Analogue computers function after another principle. With them analogous construction elements (amplifier, capacitors) replace the logic programming. Analogue computers were seated earlier more often for the simulation by rule processes (see: Today control engineering), have been removed, however, almost completely from digital computers. In a transition period there were also the combined computers which inferred Analogously with a digital computer.
Possible application possibilities for computer are:
Media creation (picture processing and word processing)
Administration and archiving applications
Control of machines and executions (printer, production in the industry by e.g. bot, embedded systems)
Calculations and simulations (e.g., BOINC)
Media reproduction (Internet, television, videos, entertainment applications like computer games, learning software)
Communication (chat, e-mail, social networks)
The principle generally applied today which is designated after its description by John von Neumann of 1946 as from Neumann's architecture defines five main components for a computer:
arithmetic unity (arithmetic logic unit (ALUMINIUM)),
the control unit,
the bus unity,
the memory as well as
the input unit and output unit (en).
In the today's computers the ALUMINIUM and the control unit have mostly melted to a component, the so-called CPU (Central Processing Unit, central processor).
The memory is a number of numbered serially "cells"; each of them can take up a small piece of information. This information is removed as a binary number, so a sequence by information in terms of Einsen and zeros, in the memory cell. A characteristic feature that of Neumann's architecture is, that this binary number (for example: 01000001 what corresponds to the decimal number 65) either a part of the data (e.g., the number 65 or the letter A) or a command for the CPU (on top mentioned "branch on condition") can be.
Substantially in that of Neumann's architecture it is that programme and data divide a storage area (besides the data book in general the lower one and the programmes the high memory area).
On the other hand data and programmes own (physically separated) storage areas are available in the so-called Harvard architecture, data-writing operations can thereby overwrite no programmes.
In that of Neumann's architecture the control unit is responsible to know what is at which place in the memory. One can imagine this in such a way that the control unit has a "pointer" on a certain memory cell in which the next command stands which it has to execute. It reads out this from the memory, recognises, for example, "65", this recognises as "a branch on condition". Then it goes to the next memory cell because she must know where it should jump. It also reads out this value and interprets the number as a number (so-called address) of a memory cell. Then it puts the pointer on this very memory cell to read out its next command there again; the jump is carried out. If the command was, for example, instead of "branch on condition" „Read of value“, it would change not the program pointer, but read out the contents from the subsequently given address simply to forward him then, for example, to the ALUMINIUM.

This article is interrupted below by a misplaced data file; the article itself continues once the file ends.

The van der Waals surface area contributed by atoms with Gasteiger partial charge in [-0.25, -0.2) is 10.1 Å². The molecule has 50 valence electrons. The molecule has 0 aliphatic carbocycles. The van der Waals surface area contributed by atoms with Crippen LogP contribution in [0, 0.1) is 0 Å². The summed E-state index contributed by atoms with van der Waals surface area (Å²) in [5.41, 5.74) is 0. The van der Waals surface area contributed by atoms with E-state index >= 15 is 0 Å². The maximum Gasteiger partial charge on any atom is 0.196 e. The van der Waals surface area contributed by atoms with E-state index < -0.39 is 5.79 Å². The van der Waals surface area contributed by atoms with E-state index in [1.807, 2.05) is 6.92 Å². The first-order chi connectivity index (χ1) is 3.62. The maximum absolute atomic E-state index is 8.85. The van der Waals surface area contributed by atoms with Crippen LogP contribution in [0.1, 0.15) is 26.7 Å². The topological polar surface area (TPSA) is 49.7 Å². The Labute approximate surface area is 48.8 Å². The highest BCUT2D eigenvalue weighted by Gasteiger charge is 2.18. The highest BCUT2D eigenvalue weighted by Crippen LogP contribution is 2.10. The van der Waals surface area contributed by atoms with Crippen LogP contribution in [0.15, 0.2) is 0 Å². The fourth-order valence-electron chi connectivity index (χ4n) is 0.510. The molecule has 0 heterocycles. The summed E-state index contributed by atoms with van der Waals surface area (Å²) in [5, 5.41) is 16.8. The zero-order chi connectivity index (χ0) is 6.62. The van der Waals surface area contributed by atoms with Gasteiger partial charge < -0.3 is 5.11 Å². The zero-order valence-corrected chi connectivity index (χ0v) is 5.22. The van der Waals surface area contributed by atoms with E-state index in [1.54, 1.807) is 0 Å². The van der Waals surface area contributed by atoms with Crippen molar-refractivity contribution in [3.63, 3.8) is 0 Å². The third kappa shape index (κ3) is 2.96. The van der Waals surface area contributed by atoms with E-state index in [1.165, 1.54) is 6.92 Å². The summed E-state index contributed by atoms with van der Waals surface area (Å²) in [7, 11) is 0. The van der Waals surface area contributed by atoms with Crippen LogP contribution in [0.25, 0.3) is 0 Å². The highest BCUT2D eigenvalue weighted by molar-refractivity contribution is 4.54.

The ALUMINIUM has the job to combine values from memory cells. It gets the values of the control unit delivered, it settles (added, for example, two figures which have read out the control unit from two memory cells) and returns the value to the control unit which can use the value then for a comparison or write back again in the third memory cell.
Finally, the one and output units are responsible to enter the initial programmes in the memory cells and to indicate the results of the calculation the user.
It of Neumann's architecture is as it were the lowest level of the function principle of a computer above the electric-physical processes in the conductor paths. The first computers were also so programmed really that one wrote the numbers about commands and about certain memory cells in such a way, as it required the programme, successively in the single memory cells. To reduce this expenditure, programming languages were developed. These generate the figures within the memory cells which the computer processes, in the end, as a programme, for the text commands automatically which display semantically understandable contents (e.g., GOTO for the "unconditional branch") also for the programmer.
Later certain recurring procedures were summarised into so-called libraries not to have to invent anew the radian every time, e.g.: interpreting a pressed keyboard button as a letter "A" and with it as a number "65" (in the ASCII-Code). The libraries were bundled up in superior libraries which unterfunctions link for complicated operations (example: the display of a letter "A", consisting of 20 single black and 50 single white dots on the display, after the user has pressed the button "A").